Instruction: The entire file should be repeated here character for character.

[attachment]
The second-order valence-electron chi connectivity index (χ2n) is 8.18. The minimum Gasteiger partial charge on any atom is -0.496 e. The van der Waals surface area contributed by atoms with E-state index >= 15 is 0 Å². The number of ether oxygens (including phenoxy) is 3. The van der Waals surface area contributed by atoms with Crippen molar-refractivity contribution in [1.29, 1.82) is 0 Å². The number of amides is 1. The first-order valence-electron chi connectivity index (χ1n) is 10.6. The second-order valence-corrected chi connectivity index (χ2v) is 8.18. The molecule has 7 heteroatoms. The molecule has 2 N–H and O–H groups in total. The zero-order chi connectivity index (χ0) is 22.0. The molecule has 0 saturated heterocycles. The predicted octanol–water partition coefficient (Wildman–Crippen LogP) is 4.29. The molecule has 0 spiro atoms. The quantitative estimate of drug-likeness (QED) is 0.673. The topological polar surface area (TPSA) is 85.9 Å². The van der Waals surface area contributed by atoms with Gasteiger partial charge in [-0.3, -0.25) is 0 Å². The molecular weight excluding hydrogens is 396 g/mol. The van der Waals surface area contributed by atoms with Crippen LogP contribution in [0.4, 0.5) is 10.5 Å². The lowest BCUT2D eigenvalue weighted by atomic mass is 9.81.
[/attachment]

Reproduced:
The second-order valence-electron chi connectivity index (χ2n) is 8.18. The minimum Gasteiger partial charge on any atom is -0.496 e. The van der Waals surface area contributed by atoms with E-state index >= 15 is 0 Å². The number of ether oxygens (including phenoxy) is 3. The van der Waals surface area contributed by atoms with Crippen molar-refractivity contribution in [1.29, 1.82) is 0 Å². The number of amides is 1. The first-order valence-electron chi connectivity index (χ1n) is 10.6. The second-order valence-corrected chi connectivity index (χ2v) is 8.18. The molecule has 7 heteroatoms. The molecule has 2 N–H and O–H groups in total. The zero-order chi connectivity index (χ0) is 22.0. The molecule has 0 saturated heterocycles. The predicted octanol–water partition coefficient (Wildman–Crippen LogP) is 4.29. The molecule has 0 spiro atoms. The quantitative estimate of drug-likeness (QED) is 0.673. The topological polar surface area (TPSA) is 85.9 Å². The van der Waals surface area contributed by atoms with Gasteiger partial charge in [-0.3, -0.25) is 0 Å². The molecular weight excluding hydrogens is 396 g/mol. The van der Waals surface area contributed by atoms with Crippen LogP contribution in [0.4, 0.5) is 10.5 Å². The lowest BCUT2D eigenvalue weighted by atomic mass is 9.81.